Christmas starts earlier this year. My last daughter tells my wife : we would like to have a dinner by you before Christmas. We say OK. This time the menu will not be made after my choice of the wine. I will have to adapt myself to the menu of my wife.
We begin the aperitif with toasts of foie gras with a Chateau Haut-Brion white 1979. The colour has already begun to become ambered. The nose is distinguished. In mouth, the acidity is strong. It’s mainly citrus fruits and lemon. The wine is obviously of a great race, but I feel unsatisfied. The cork was perfect, the level in the bottle was perfect, so it is hard to understand why such a young wine can have an age which is higher than its millesime. I find a similarity between the citrus fruits of this wine and the citrus fruits of the Yquem 2002 drunk some days before. We go in the dining room and we have some scallops with creamy mashed leeks and some roots of chervil. And this helped to let the wine exist. The wine vibrates, and finds a length that it had not before. It is a rather dry and discrete Haut-Brion which will not print much in my memory.
It is not so important as what comes now is of an immense magnitude. On pastas al dente, with instantly cooked foie gras, the Côte Rôtie La Landonne Guigal 1986 is an imperial wine. It is “the” perfect wine. It has everything. The colour is intense and deep, the smell is friendly, and in mouth, it is a pure smile. It is exquisitely velvety, and the foie gras, with its sweetness is a trampoline for the wine. Such a simplicity is a little insulting. How a wine can be so simple and so great? I could drink this wine days and night with no stop. It is incredible that I do not ask myself any question. It is there, to enjoy, to adore, with a length which is impressive.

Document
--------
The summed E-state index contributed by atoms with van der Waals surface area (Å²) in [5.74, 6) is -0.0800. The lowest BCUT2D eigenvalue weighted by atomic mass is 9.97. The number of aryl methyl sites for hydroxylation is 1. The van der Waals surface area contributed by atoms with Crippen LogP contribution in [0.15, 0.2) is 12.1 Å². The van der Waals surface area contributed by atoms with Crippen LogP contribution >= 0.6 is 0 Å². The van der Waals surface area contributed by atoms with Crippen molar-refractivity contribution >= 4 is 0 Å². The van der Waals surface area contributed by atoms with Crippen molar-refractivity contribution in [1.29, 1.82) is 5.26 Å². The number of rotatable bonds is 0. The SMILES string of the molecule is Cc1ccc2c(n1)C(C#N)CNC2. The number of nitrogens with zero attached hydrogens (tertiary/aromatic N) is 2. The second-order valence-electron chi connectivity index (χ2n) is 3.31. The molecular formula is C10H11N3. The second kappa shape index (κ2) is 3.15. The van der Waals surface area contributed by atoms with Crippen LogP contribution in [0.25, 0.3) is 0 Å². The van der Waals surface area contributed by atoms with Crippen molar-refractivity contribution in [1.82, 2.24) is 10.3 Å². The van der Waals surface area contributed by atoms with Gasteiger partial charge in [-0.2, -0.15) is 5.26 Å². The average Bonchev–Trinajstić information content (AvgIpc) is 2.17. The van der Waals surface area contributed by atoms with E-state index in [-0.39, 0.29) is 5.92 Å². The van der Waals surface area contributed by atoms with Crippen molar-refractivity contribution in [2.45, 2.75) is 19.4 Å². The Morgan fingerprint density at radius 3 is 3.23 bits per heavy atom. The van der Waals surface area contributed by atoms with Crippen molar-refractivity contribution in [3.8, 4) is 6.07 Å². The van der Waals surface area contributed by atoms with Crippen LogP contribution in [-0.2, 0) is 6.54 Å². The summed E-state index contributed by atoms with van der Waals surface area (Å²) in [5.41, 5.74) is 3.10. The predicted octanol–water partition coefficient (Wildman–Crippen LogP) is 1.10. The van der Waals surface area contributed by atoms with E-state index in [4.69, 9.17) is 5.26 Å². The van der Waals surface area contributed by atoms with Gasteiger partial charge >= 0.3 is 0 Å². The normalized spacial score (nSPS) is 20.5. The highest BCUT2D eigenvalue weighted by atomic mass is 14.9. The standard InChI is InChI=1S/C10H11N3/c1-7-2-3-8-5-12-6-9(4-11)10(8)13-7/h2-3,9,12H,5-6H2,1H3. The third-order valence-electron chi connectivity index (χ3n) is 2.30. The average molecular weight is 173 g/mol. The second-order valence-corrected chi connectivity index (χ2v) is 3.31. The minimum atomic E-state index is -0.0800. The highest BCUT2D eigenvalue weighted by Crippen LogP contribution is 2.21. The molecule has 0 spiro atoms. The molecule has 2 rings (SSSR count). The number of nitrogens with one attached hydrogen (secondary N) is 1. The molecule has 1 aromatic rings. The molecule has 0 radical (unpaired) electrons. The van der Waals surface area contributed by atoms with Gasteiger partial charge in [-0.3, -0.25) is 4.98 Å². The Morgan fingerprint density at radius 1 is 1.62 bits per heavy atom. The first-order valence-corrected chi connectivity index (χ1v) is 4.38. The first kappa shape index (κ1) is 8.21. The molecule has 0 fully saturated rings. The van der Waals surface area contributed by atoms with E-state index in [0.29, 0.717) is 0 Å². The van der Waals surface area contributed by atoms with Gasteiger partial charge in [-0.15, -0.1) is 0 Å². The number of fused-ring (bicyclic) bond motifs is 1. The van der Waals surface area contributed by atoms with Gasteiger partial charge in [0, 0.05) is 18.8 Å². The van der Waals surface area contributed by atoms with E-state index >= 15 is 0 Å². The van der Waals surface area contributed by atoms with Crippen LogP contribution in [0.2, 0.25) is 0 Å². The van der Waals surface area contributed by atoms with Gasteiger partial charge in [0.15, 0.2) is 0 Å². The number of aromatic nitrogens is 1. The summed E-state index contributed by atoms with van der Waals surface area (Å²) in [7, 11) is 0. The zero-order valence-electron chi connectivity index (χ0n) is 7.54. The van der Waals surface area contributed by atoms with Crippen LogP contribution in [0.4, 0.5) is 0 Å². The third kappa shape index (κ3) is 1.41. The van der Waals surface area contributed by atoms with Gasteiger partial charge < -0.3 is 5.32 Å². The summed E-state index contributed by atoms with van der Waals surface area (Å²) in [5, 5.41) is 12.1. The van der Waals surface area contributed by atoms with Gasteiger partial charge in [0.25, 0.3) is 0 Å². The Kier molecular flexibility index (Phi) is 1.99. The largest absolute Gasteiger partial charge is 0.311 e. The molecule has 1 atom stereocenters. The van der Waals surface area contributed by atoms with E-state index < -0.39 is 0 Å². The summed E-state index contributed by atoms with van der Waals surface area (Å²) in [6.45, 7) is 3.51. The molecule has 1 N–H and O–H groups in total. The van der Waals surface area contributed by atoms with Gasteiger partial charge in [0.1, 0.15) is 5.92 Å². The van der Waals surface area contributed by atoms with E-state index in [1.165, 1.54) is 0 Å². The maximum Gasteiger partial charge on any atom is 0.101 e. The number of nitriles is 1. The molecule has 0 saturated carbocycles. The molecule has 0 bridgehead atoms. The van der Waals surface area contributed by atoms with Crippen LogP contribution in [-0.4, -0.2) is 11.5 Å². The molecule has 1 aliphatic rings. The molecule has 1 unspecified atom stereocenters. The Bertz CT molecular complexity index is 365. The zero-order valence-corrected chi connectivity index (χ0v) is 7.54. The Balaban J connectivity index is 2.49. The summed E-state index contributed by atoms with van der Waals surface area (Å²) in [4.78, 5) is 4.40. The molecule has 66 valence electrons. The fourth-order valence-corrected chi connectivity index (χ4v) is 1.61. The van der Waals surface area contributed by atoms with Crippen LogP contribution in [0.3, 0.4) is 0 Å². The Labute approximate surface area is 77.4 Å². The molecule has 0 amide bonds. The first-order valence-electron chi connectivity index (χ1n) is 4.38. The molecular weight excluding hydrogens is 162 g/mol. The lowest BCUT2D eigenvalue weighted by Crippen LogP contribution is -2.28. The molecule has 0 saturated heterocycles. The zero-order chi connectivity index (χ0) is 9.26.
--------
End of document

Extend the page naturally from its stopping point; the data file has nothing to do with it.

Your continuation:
I had opened the wine only two hours before the dinner and I had decanted it half an hour before going to table. We enjoyed the first drops, and then, I noticed that the wine shut down for a few sips. And then, it climbed at inaccessible heights. On a paper, one would never suggest foie gras with Landonne. But it worked magnificently, as the velvet of the wine and the sweetness of the foie gras combined marvellously.
We had then a creamy blue cheese, and I poured Yquem 1954. The colour is extremely dark, as a strong tea or like burnt sugar. The nose has an expression of pineapple, mango, and grapefruit. In mouth the wine is a little caramelised. The citrus fruits come only when the wine expands. I find the wine a little closed and muddy. The length is not so great. But as Yquem is Yquem, the wine is expressive.
The transformation comes when my wife brings slices of pineapple just fryed, with a mandarine juice. The Yquem gets a length that it had not, and every piece of the wine gets assembled in the most proper way. We sipped it with pleasure in the warm atmosphere of pure familial felicity.
Old wines are younger than what is generally considered